If your dog truly was house-trained and starts having accidents, there's an underlying cause.
Here are a few possible explanations and steps to take.
Are you sure your dog was fully trained in the first place? Do you ever find yourself explaining away accidents with statements like, “She only peed on my shoes because she was upset with me.” Or, “He’s mad about fill-in-the-blank, so he pooped in the kitchen.” If you find yourself creating explanations for finding accidents in the house, you probably should refresh your dog’s house-training skills first. If none of those apply, and your rock-solid, never-has-accidents dog starts having accidents…
A common—but oddly often-overlooked explanation—is that your dog is left alone for too long. Sure, she might be able to hold it like a champ for your eight-hour workday, but if you head out to happy hour or a work dinner afterwards, she might not be able to make it. If your schedule is steady, it’s likely that your dog didn’t fully “empty” before you left home. Either way, try getting her a little bit of a longer walk in the morning before you go and coming home before after-work functions for a little quality (and bathroom) time.
Often, dog owners suspect their pet has an accident out of spite or some other emotional reason. That isn’t exactly true, though the root of the problem is usually simple: your dog is experiencing stress. Maybe you have a new boyfriend or you moved apartments. Maybe your neighbors are having their house repainted or you just had a baby. Whatever the cause, a dog experiencing stress can start having accidents. Try to identify the stressor and figure out a plan to mitigate it, or consider doggy daycare if it’s something that can’t be changed.
Have you changed your dog’s food? Is her nutrition whole, complete and balanced? If your dog is eating well, is she eating on a regular schedule? A routine can help prevent accidents because you can “set” your dog’s bathroom clock by figuring out when she needs to go after a meal, then adjust feeding times to fit.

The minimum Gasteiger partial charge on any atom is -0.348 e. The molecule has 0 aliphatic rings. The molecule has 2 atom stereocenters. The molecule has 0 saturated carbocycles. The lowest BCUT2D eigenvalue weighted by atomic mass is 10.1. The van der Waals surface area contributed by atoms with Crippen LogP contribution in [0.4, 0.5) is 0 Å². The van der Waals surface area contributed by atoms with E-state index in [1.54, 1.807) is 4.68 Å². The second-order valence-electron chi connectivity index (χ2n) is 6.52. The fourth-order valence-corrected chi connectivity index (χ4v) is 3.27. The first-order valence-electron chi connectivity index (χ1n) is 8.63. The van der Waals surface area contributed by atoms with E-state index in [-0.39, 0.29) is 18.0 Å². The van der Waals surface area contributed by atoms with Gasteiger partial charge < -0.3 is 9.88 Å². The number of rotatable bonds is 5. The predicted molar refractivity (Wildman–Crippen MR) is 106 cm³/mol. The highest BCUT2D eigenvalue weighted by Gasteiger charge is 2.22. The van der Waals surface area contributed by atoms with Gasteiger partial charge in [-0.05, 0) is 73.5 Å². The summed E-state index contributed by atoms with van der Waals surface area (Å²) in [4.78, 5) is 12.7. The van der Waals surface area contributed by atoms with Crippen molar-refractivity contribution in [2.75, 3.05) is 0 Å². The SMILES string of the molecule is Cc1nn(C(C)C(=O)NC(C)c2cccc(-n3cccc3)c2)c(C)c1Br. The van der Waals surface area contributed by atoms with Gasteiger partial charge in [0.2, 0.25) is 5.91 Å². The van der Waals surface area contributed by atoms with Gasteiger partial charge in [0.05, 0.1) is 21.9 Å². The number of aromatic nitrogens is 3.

A number of health issues can cause your dog to have issues. The most obvious, of course, is anything GI-related. But other problems like urinary tract infections, Cushing’s disease, kidney disease and more can cause your previously house-trained dog to have accidents.
Some medications might cause your dog to have to go more frequently. Hopefully your vet warned you of that potential, but do a quick web search for any medications your pet is on to see if that’s a potential explanation.
What NOT to Do
Never scold, correct or yell at your dog, and don't rub her nose in the accident. All that that accomplishes is scaring your dog, and if she’s not properly house-trained or is experiencing one of the problems mentioned above, it won’t keep her from having accidents. Instead, she’ll sneak off to find a place to hide her accidents.
What to Do
There are many possibilities for explaining accidents. The first and most important step is to call your vet. Schedule an appointment, and while you’re waiting for it to roll around, track your dog’s accidents. Is it a certain time of day? In a specific location in the house? Note anything that could be relevant so that your vet can help you figure it out—and, most importantly, implement a solution.
Maggie is a writer and author, whose first book, Clicker Dog Training: The Better Path to a Well-Behaved Pup was published by Open Air Publishing. When she's not writing (or reading books about grammar), she teaches writing courses to college students and professionals who want to nail down the basics of communication. Outside of work, she hikes, throws dinner parties, plays with her three dogs and cat, and travels as much as possible.